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Bactrian Gold

I don’t often use the word “beautiful”. Overuse of a word ends up draining it of all importance and weight. But “beautiful” is exactly the right word to describe the Afghanistani treasure currently residing in New York’s Met until the end of September. I have been to a lot of museums in a lot of cities all over the world. I have never seen gold like this and, believe me, neither have you.

I first heard about the melding of east and west in one-time Bactria, current Afghanistan, in a biography on Alexander the Great. That fusion exists in its art, recently recovered and thought lost and destroyed by the Taliban. A king rides a chariot pulled by a dragon. A dagger is topped by the figure of a dancing bear. Curled mystical beasts provide round knobs to top spears. Aphrodite is dressed like a Greek, has a mark on her forehead like an Indian, and sports wings. It’s something new, the way all these styles were used by an artist in a single piece.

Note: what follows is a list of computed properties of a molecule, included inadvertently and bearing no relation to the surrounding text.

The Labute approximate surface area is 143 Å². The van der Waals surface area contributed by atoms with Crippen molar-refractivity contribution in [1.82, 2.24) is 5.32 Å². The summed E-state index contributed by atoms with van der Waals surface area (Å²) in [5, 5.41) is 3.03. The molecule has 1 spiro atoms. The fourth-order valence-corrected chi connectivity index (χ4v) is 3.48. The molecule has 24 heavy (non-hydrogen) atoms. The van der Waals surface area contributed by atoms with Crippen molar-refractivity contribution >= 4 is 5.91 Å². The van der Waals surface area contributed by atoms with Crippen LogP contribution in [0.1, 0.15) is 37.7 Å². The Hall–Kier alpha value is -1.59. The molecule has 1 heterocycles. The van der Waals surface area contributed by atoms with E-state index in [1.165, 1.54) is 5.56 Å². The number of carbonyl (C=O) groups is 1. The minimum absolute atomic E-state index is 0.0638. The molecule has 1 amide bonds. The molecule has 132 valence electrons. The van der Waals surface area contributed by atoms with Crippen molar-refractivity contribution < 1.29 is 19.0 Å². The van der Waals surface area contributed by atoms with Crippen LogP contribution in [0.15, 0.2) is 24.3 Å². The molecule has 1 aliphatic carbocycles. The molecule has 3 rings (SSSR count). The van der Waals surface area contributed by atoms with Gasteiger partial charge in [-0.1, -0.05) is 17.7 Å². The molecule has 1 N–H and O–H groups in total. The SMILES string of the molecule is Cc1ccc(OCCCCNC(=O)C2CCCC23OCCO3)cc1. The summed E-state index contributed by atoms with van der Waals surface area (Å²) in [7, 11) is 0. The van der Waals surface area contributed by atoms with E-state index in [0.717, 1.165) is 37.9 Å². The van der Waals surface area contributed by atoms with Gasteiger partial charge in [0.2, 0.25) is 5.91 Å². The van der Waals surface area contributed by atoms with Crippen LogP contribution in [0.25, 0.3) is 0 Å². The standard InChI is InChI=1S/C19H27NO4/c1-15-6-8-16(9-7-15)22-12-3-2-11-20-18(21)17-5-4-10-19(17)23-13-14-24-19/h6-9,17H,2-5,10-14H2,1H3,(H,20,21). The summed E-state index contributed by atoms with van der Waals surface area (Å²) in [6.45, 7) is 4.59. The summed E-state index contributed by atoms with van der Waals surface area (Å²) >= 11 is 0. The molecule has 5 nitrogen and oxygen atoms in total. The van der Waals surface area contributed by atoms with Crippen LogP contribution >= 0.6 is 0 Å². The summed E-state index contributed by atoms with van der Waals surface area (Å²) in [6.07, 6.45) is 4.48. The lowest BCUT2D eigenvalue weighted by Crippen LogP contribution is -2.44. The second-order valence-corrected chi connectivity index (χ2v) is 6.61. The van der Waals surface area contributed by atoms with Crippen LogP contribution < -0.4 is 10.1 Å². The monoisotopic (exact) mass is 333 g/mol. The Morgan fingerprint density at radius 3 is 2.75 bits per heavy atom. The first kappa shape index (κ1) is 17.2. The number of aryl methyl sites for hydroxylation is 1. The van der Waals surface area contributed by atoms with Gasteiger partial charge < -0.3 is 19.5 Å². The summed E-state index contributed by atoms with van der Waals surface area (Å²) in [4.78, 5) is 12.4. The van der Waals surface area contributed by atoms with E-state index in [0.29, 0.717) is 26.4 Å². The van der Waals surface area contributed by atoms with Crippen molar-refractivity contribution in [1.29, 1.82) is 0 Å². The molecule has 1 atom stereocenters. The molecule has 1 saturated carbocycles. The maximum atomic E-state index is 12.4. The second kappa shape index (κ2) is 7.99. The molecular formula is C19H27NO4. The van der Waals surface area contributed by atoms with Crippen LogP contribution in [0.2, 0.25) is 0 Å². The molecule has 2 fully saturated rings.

The exhibit is small and buried on the second floor next to the modern art. I did not get the audioguide as I was still smarting from the $20 entrance fee. Thanks to that book on Alexander and a symposium I went to by staff of the Kabul museum, I wasn’t entirely lost. The unfamiliar may need to get the guide ($7).

Coming up to New York from Philadelphia is harder and more expensive than it has any right to be, but things like this are worth it. I’m eating Greek food at a restaurant I read about on Serious Eats (thanks Ed and Robin). It’s fitting.

Afghanistan is in the news lately for all the wrong reasons. This small, spectacular exhibit puts its rich past front and center. Like the gold of the jewels, it will never tarnish and never fade, no matter if it’s the Russians, the terrorists, or the Taliban. Some things always go on.

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